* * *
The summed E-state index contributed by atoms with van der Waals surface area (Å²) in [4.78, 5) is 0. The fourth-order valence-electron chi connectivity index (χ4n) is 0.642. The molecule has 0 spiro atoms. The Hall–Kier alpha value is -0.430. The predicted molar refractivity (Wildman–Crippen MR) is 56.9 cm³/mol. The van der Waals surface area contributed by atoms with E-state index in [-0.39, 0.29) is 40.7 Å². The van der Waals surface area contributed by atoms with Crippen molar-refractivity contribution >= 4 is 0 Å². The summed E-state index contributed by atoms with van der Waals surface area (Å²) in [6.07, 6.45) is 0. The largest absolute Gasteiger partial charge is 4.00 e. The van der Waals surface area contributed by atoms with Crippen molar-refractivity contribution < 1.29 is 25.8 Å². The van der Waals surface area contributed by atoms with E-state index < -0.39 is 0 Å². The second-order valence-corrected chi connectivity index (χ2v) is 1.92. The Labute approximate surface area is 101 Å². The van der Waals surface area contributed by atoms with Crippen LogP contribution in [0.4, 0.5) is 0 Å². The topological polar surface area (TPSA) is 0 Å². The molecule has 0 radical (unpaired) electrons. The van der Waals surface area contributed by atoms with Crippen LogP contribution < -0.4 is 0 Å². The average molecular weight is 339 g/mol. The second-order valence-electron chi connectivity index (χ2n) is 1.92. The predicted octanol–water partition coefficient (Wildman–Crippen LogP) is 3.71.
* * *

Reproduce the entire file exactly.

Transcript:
The summed E-state index contributed by atoms with van der Waals surface area (Å²) in [4.78, 5) is 0. The fourth-order valence-electron chi connectivity index (χ4n) is 0.642. The molecule has 0 spiro atoms. The Hall–Kier alpha value is -0.430. The predicted molar refractivity (Wildman–Crippen MR) is 56.9 cm³/mol. The van der Waals surface area contributed by atoms with E-state index in [-0.39, 0.29) is 40.7 Å². The van der Waals surface area contributed by atoms with Crippen molar-refractivity contribution >= 4 is 0 Å². The summed E-state index contributed by atoms with van der Waals surface area (Å²) in [6.07, 6.45) is 0. The largest absolute Gasteiger partial charge is 4.00 e. The van der Waals surface area contributed by atoms with Crippen molar-refractivity contribution < 1.29 is 25.8 Å². The van der Waals surface area contributed by atoms with E-state index < -0.39 is 0 Å². The second-order valence-corrected chi connectivity index (χ2v) is 1.92. The Labute approximate surface area is 101 Å². The van der Waals surface area contributed by atoms with Crippen LogP contribution in [0.4, 0.5) is 0 Å². The topological polar surface area (TPSA) is 0 Å². The molecule has 0 radical (unpaired) electrons. The van der Waals surface area contributed by atoms with Crippen LogP contribution < -0.4 is 0 Å². The average molecular weight is 339 g/mol. The second-order valence-electron chi connectivity index (χ2n) is 1.92. The predicted octanol–water partition coefficient (Wildman–Crippen LogP) is 3.71.